In Our View: Don't Tread on Pearson

Feds' badgering of museum must stop; partnership has worked well for years

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The decision by the National Park Service to terminate a partnership with local groups for managing the Pearson Air Museum signals an unwarranted abandonment of three long-standing principles. If federal officials cannot restore the partnership as it has thrived for years, Congress should intervene. U.S. Rep. Jaime Herrera Beutler, R-Camas, on Tuesday adamantly declared she is willing to pursue such action.

The first principle to be abandoned is found on the NPS' own website: "We are proud that tribes, local governments, nonprofit organizations, businesses, and individual citizens ask for our help in revitalizing their communities, preserving local history, celebrating local heritage, and creating close to home opportunities for kids and families to get outside, be active and have fun." Yet, by denying permits to multiple groups to use Pearson Air Museum, the NPS — specifically, Fort Vancouver National Historic Site Superintendent Tracy Fortmann — has turned its back on that very guideline.

Pearson Air Museum has been essentially evicted from the building where Fort Vancouver National Trust staff and volunteers have provided superb management and stewardship skills for years. Current plans to move museum exhibits and other equipment to a nearby hangar are unacceptable.

Second, the agreement among the NPS, the city of Vancouver and the Fort Vancouver National Trust for management of Pearson Air Museum has splendidly served all stakeholders since it was signed in 1995. Yet the NPS now suddenly says many local events that have long been held at the museum do not fall within federal permit guidelines.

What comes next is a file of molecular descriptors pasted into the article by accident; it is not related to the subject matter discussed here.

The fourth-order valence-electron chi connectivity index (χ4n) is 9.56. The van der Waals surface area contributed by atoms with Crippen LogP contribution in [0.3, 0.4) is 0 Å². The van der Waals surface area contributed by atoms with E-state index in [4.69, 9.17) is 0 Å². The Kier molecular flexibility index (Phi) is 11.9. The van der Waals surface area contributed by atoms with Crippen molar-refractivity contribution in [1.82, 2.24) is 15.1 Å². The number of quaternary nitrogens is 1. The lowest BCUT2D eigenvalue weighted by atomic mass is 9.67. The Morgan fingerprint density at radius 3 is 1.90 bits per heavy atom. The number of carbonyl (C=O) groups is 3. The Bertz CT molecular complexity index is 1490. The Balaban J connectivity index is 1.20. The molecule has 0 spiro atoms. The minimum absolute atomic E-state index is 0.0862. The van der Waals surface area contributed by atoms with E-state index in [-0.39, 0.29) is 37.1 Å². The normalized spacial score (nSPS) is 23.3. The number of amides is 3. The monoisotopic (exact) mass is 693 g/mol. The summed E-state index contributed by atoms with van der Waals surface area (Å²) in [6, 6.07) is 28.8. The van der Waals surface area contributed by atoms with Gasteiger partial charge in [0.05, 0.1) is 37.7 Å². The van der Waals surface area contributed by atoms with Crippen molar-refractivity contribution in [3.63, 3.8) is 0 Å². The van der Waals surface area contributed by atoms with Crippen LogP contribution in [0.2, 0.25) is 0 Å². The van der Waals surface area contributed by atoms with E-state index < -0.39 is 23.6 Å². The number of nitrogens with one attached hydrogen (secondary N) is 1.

Third, the principle of smooth collaboration between federal and city agencies, which in this case has thrived for 18 years, now appears at risk. We cannot find a single reason for this partnership to be threatened or drastically altered. Skeptics who doubt that multiple layers of government cannot work well together now find fuel for their cynicism. This is a classic example of a problem that never existed until it was created by federal officials.

The preferred solution is for the NPS and the National Historic Site officials to re-establish their emphasis on public access, managed by local entities. Herrera Beutler said on Tuesday she has discussed the matter with the House Resources Committee, and a congressional hearing is possible for the Park Service to explain its stance. She also has scheduled a meeting with the chair of the House Appropriations Interior Subcommittee and NPS officials.

If those efforts do not succeed, we urge Herrera Beutler to follow this strategy: "I'm also drafting a bill to turn management of the Pearson Air Museum and surrounding land over to the City of Vancouver and Fort Vancouver National Trust."

It doesn't have to come to that, but Herrera Beutler said in an email statement: "While I've been working diligently to foster a local solution, the Park Service's actions are now leaving me little choice but to pursue a Congressional initiative."

The path to resolution may appear murky, but this much is crystal clear: The federal badgering of Pearson Air Museum must stop, and local public access must be returned to its former high levels.